Serrated vs plain edge? There are plenty discussions on the internet about this topic. Here’s my rule of thumb: Serrated edges are better for slicing and sawing through harder materials (tree branches, seat belts etc.); plain edges are better for stabbing, clean cuts and push cuts (meat and whittling wood etc.).
I’ve seen serrated edges do badly against softer materials (blankets rolled up around a broomstick), which makes me nervous about using them against clothed targets. With the blanket test the serrated knife got clogged up with the material. It didn’t slice through so much as it ripped through the material.
But I’ve also seen sharp plain edges do badly against harder materials (e.g. polypropylene rope). Maybe it’s just me, but I’ve seen a plan edge blade just slide right off what I was hoping to cut.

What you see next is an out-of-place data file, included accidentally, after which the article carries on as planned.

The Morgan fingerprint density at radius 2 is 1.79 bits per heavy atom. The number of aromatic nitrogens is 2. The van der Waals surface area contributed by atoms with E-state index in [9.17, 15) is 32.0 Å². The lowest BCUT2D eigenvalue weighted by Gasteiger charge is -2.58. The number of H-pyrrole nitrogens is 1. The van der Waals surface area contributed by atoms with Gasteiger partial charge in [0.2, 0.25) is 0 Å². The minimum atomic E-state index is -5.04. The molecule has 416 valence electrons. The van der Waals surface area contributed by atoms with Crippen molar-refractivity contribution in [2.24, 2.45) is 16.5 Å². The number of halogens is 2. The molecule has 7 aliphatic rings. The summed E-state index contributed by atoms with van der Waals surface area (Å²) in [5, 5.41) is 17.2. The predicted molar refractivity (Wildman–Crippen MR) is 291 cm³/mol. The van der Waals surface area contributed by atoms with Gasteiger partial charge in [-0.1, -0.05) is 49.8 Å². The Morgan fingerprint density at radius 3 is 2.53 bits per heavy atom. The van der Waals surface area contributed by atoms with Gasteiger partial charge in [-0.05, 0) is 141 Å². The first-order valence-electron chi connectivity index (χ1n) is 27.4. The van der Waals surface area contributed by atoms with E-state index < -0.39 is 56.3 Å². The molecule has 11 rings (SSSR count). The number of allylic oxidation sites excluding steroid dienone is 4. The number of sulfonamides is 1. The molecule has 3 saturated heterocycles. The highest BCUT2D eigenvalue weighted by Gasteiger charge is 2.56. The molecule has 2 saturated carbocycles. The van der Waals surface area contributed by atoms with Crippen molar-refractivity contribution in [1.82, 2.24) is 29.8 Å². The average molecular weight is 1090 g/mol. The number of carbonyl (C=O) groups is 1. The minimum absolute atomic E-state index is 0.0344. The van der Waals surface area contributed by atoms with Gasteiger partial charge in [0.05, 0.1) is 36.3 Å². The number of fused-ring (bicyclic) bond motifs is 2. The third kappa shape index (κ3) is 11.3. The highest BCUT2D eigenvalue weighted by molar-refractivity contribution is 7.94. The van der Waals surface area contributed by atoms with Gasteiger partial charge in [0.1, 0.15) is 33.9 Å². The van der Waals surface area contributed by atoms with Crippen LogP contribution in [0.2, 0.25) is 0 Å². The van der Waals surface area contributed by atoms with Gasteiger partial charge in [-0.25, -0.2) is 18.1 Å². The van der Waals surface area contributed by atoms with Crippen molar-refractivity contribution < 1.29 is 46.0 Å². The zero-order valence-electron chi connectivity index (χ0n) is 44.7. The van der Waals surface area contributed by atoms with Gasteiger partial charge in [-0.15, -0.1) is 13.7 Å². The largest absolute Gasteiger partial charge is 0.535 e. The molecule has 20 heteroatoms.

If we look at seat belts as an example, the difference seems to be that serrated blades “bite” into tougher materials easier than plain edges, but once they’ve bitten, plain edges often cut just as well as serrated ones.
So what do you need? I’d say for cutting steak dinners, a sharp plain edge. And for cutting your seat belt/rope/rescue type jobs, go with serrated.
Putting it another (generalised) way, rescue requires serrations, surgery requires (sharp) plain edges.
I’d advise reading Knife-Depot’s article on the topic. Between plain edge and serrated they have a very interesting third option. I’ll be experimenting with this third option to see if it gives me the best of both worlds, with none of the limitations of either.